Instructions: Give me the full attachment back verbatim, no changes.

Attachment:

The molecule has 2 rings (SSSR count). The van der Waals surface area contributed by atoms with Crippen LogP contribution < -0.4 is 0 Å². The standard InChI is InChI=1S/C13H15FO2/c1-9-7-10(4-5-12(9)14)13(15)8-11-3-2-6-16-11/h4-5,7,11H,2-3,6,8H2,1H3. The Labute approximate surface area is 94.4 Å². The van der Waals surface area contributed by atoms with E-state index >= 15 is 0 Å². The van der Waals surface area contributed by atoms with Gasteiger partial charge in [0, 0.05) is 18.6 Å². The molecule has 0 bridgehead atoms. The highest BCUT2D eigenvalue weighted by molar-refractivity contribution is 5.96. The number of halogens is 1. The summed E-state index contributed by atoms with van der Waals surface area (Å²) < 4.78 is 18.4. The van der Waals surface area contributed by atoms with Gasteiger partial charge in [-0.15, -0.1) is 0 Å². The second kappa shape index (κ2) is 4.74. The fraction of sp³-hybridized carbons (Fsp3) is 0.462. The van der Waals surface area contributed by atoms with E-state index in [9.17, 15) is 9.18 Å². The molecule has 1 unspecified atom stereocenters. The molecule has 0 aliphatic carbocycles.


The molecule has 2 rings (SSSR count). The van der Waals surface area contributed by atoms with Crippen LogP contribution < -0.4 is 0 Å². The standard InChI is InChI=1S/C13H15FO2/c1-9-7-10(4-5-12(9)14)13(15)8-11-3-2-6-16-11/h4-5,7,11H,2-3,6,8H2,1H3. The Labute approximate surface area is 94.4 Å². The van der Waals surface area contributed by atoms with E-state index >= 15 is 0 Å². The van der Waals surface area contributed by atoms with Gasteiger partial charge in [0, 0.05) is 18.6 Å². The molecule has 0 bridgehead atoms. The highest BCUT2D eigenvalue weighted by molar-refractivity contribution is 5.96. The number of halogens is 1. The summed E-state index contributed by atoms with van der Waals surface area (Å²) < 4.78 is 18.4. The van der Waals surface area contributed by atoms with Gasteiger partial charge in [-0.15, -0.1) is 0 Å². The second kappa shape index (κ2) is 4.74. The fraction of sp³-hybridized carbons (Fsp3) is 0.462. The van der Waals surface area contributed by atoms with E-state index in [9.17, 15) is 9.18 Å². The molecule has 1 unspecified atom stereocenters. The molecule has 0 aliphatic carbocycles.